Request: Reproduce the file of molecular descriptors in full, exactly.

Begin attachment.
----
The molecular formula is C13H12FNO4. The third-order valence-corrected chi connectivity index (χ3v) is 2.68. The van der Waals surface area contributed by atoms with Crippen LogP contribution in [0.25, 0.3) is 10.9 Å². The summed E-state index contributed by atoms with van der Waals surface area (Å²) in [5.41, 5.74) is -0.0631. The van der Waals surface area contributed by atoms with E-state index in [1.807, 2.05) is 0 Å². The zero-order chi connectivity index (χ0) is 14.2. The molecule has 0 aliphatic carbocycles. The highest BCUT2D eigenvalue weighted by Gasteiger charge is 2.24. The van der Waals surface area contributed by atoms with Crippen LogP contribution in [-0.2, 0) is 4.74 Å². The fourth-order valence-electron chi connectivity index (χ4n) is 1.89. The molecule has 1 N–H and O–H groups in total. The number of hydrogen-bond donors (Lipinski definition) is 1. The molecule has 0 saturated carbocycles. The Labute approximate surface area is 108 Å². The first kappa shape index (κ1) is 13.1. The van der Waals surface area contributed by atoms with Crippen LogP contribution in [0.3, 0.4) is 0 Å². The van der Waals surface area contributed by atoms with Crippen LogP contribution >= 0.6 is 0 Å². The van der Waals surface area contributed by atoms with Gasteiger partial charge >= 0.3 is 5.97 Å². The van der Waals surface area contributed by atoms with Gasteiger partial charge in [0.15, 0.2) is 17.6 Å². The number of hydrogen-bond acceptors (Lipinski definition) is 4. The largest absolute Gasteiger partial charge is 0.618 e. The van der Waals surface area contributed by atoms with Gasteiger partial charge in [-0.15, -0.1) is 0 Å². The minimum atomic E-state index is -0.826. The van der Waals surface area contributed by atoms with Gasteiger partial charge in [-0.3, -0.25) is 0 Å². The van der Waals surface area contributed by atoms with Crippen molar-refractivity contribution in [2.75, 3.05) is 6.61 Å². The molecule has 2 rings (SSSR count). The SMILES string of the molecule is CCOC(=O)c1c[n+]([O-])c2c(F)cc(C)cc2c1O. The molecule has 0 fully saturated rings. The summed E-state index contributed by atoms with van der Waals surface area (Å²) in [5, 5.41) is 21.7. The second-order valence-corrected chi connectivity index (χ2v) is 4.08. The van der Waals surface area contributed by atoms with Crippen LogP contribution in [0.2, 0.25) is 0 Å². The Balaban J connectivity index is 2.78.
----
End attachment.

The molecular formula is C13H12FNO4. The third-order valence-corrected chi connectivity index (χ3v) is 2.68. The van der Waals surface area contributed by atoms with Crippen LogP contribution in [0.25, 0.3) is 10.9 Å². The summed E-state index contributed by atoms with van der Waals surface area (Å²) in [5.41, 5.74) is -0.0631. The van der Waals surface area contributed by atoms with E-state index in [1.807, 2.05) is 0 Å². The zero-order chi connectivity index (χ0) is 14.2. The molecule has 0 aliphatic carbocycles. The highest BCUT2D eigenvalue weighted by Gasteiger charge is 2.24. The van der Waals surface area contributed by atoms with Crippen LogP contribution in [-0.2, 0) is 4.74 Å². The fourth-order valence-electron chi connectivity index (χ4n) is 1.89. The molecule has 1 N–H and O–H groups in total. The number of hydrogen-bond donors (Lipinski definition) is 1. The molecule has 0 saturated carbocycles. The Labute approximate surface area is 108 Å². The first kappa shape index (κ1) is 13.1. The van der Waals surface area contributed by atoms with Crippen LogP contribution in [0.3, 0.4) is 0 Å². The van der Waals surface area contributed by atoms with Crippen LogP contribution >= 0.6 is 0 Å². The van der Waals surface area contributed by atoms with Gasteiger partial charge >= 0.3 is 5.97 Å². The van der Waals surface area contributed by atoms with Gasteiger partial charge in [0.15, 0.2) is 17.6 Å². The number of hydrogen-bond acceptors (Lipinski definition) is 4. The largest absolute Gasteiger partial charge is 0.618 e. The van der Waals surface area contributed by atoms with Gasteiger partial charge in [-0.15, -0.1) is 0 Å². The minimum atomic E-state index is -0.826. The van der Waals surface area contributed by atoms with Gasteiger partial charge in [-0.3, -0.25) is 0 Å². The van der Waals surface area contributed by atoms with Crippen molar-refractivity contribution in [2.75, 3.05) is 6.61 Å². The molecule has 2 rings (SSSR count). The SMILES string of the molecule is CCOC(=O)c1c[n+]([O-])c2c(F)cc(C)cc2c1O. The molecule has 0 fully saturated rings. The summed E-state index contributed by atoms with van der Waals surface area (Å²) in [5, 5.41) is 21.7. The second-order valence-corrected chi connectivity index (χ2v) is 4.08. The van der Waals surface area contributed by atoms with Crippen LogP contribution in [0.2, 0.25) is 0 Å². The Balaban J connectivity index is 2.78.